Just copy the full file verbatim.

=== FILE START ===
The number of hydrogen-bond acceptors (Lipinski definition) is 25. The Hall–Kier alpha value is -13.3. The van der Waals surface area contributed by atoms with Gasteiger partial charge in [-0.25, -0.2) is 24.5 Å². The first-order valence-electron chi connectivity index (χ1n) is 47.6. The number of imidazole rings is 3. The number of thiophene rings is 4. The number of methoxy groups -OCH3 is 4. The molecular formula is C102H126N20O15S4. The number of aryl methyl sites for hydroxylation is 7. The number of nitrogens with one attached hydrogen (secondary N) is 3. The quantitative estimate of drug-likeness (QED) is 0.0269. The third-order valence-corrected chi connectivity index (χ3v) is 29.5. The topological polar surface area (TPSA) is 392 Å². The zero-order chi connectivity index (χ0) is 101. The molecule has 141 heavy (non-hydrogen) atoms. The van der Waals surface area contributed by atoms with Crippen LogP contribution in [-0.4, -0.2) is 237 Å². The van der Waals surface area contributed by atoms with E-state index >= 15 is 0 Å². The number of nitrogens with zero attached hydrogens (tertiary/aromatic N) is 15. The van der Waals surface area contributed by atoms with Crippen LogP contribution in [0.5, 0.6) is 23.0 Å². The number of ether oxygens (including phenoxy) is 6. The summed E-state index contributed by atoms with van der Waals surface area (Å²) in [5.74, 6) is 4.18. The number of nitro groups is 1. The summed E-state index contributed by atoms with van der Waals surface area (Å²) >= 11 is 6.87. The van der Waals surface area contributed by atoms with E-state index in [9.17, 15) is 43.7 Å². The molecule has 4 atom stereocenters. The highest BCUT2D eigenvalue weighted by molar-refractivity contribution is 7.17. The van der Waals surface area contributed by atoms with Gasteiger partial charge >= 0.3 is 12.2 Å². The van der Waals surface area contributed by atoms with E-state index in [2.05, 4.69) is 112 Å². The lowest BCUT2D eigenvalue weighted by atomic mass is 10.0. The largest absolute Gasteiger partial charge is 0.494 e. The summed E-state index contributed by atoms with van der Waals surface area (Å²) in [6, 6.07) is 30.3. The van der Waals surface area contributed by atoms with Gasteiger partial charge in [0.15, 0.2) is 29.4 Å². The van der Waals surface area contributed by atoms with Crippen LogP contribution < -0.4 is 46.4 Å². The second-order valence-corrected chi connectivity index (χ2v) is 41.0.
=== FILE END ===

The number of hydrogen-bond acceptors (Lipinski definition) is 25. The Hall–Kier alpha value is -13.3. The van der Waals surface area contributed by atoms with Gasteiger partial charge in [-0.25, -0.2) is 24.5 Å². The first-order valence-electron chi connectivity index (χ1n) is 47.6. The number of imidazole rings is 3. The number of thiophene rings is 4. The number of methoxy groups -OCH3 is 4. The molecular formula is C102H126N20O15S4. The number of aryl methyl sites for hydroxylation is 7. The number of nitrogens with one attached hydrogen (secondary N) is 3. The quantitative estimate of drug-likeness (QED) is 0.0269. The third-order valence-corrected chi connectivity index (χ3v) is 29.5. The topological polar surface area (TPSA) is 392 Å². The zero-order chi connectivity index (χ0) is 101. The molecule has 141 heavy (non-hydrogen) atoms. The van der Waals surface area contributed by atoms with Crippen LogP contribution in [-0.4, -0.2) is 237 Å². The van der Waals surface area contributed by atoms with E-state index >= 15 is 0 Å². The number of nitrogens with zero attached hydrogens (tertiary/aromatic N) is 15. The van der Waals surface area contributed by atoms with Crippen LogP contribution in [0.5, 0.6) is 23.0 Å². The number of ether oxygens (including phenoxy) is 6. The summed E-state index contributed by atoms with van der Waals surface area (Å²) in [5.74, 6) is 4.18. The number of nitro groups is 1. The summed E-state index contributed by atoms with van der Waals surface area (Å²) >= 11 is 6.87. The van der Waals surface area contributed by atoms with E-state index in [9.17, 15) is 43.7 Å². The molecule has 4 atom stereocenters. The highest BCUT2D eigenvalue weighted by molar-refractivity contribution is 7.17. The van der Waals surface area contributed by atoms with Gasteiger partial charge >= 0.3 is 12.2 Å². The van der Waals surface area contributed by atoms with E-state index in [2.05, 4.69) is 112 Å². The lowest BCUT2D eigenvalue weighted by atomic mass is 10.0. The largest absolute Gasteiger partial charge is 0.494 e. The summed E-state index contributed by atoms with van der Waals surface area (Å²) in [6, 6.07) is 30.3. The van der Waals surface area contributed by atoms with Gasteiger partial charge in [0.15, 0.2) is 29.4 Å². The van der Waals surface area contributed by atoms with Crippen LogP contribution < -0.4 is 46.4 Å². The second-order valence-corrected chi connectivity index (χ2v) is 41.0.